Book details of 'Inside the Security Mind: Making the Tough Decisions'
|Title||Inside the Security Mind: Making the Tough Decisions|
|Publisher||Prentice Hall PTR|
Back to shelf Computer security
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The Virtual Bookcase Reviews of 'Inside the Security Mind: Making the Tough Decisions':
Reviewer Rob Slade wrote:
I am quite sympathetic to the idea that the realization of a security
mindset or attitude (I frequently refer to it as professional
paranoia) is more important to attaining security than isolated
technical skills. I'm sorry to say that this work is not likely to
help you find, attain, or assess that protection perspective.
Right from the beginning of the book, readers will find a flavour of
eastern philosophy, and even mysticism, to it. There are four
virtues, an eight-fold path, and even repeated injunctions for the
reader to keep an "open mind"--a phrase which those who have conversed
with devotees of the Buddhist faith will find rather familiar.
Unfortunately, chapter one seems to demonstrate that Day is bringing
us only a newage vagueness in his description of the security mind.
We are to rid ourselves of negative thoughts, and follow fundamental
virtues, which we haven't been given yet. Computer security is only a
decade old, we are told in chapter two, and constantly changing, and
expensive, and there are few practitioners, and lots of bad guys out
there, and we are paralyzed by fear--but we have nothing to fear but
fear itself! Chapter three finally lists the four virtues for us:
security is ongoing, a group effort, requires a generic approach, and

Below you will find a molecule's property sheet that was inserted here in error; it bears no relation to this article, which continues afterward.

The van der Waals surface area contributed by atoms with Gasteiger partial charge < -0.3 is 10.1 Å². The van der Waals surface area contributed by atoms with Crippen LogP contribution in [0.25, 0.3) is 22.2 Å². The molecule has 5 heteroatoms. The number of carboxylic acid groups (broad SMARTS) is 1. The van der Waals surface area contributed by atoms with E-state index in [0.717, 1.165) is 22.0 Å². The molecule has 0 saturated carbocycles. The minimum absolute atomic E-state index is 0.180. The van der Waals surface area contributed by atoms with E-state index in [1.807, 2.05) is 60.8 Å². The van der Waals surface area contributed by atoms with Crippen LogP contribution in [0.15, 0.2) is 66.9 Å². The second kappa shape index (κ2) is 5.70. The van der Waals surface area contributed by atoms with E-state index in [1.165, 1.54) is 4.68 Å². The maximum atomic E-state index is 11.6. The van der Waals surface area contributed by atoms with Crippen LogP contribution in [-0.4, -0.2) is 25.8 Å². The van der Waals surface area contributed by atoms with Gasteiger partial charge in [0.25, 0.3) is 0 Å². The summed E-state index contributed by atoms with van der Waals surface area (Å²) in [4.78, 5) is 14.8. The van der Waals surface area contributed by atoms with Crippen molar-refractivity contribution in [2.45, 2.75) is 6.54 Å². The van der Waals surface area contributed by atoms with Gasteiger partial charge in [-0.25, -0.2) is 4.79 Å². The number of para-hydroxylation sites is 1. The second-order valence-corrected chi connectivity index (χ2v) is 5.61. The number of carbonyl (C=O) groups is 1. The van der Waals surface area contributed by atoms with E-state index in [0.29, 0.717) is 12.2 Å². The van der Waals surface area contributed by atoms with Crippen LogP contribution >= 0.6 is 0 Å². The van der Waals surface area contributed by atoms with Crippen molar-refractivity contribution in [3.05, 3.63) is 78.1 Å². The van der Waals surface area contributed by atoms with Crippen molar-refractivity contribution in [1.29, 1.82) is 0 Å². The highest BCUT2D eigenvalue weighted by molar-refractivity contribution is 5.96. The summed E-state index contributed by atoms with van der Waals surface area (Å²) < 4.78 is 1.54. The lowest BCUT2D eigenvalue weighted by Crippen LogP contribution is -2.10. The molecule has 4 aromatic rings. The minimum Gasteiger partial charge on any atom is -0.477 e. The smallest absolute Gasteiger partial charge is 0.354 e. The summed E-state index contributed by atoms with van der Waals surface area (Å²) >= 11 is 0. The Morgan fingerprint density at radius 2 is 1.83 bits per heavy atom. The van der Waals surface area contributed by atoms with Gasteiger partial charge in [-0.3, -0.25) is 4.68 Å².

is dependent upon education. I don't disagree with any of these
points (other than the philological debate about whether they should
be called virtues), and neither would any other security professional.
However, they don't really provide us with much in the way of help.
Eight security "rules," in chapter four, list principles such as
"least privilege," which are also commonly known in security work.
Chapter five is supposed to tell us how to develop a security mind,
but actually seems to be an exercise in wishful thinking. If the
world were neatly divided into safe and unsafe zones, and if our
systems all worked perfectly and in correspondence with our users'
known requirements, and if everyone that we trusted were completely
competent in regard to their own defence, security would be much
easier. Decision-making is likewise simplistically seen to be
supported by the virtues and rules, in chapter six. There is a
superficial overview of blackhats and vulnerabilities in chapter
seven. Chapter eight has a standard review of risk analysis. Vague
ideas on hiring security, and some thoughts on outsourcing, are in
chapter nine. The author gives his opinion on some security tools in
chapter ten. Chapter eleven is another attempt to prove that the
rules can be used. We are given a final adjuration to change our
attitudes in chapter twelve.
Basically, this book is yet another attempt to write a general
security guide, without first ensuring that the material is
structured, sound, complete, or useful.
copyright Robert M. Slade, 2003
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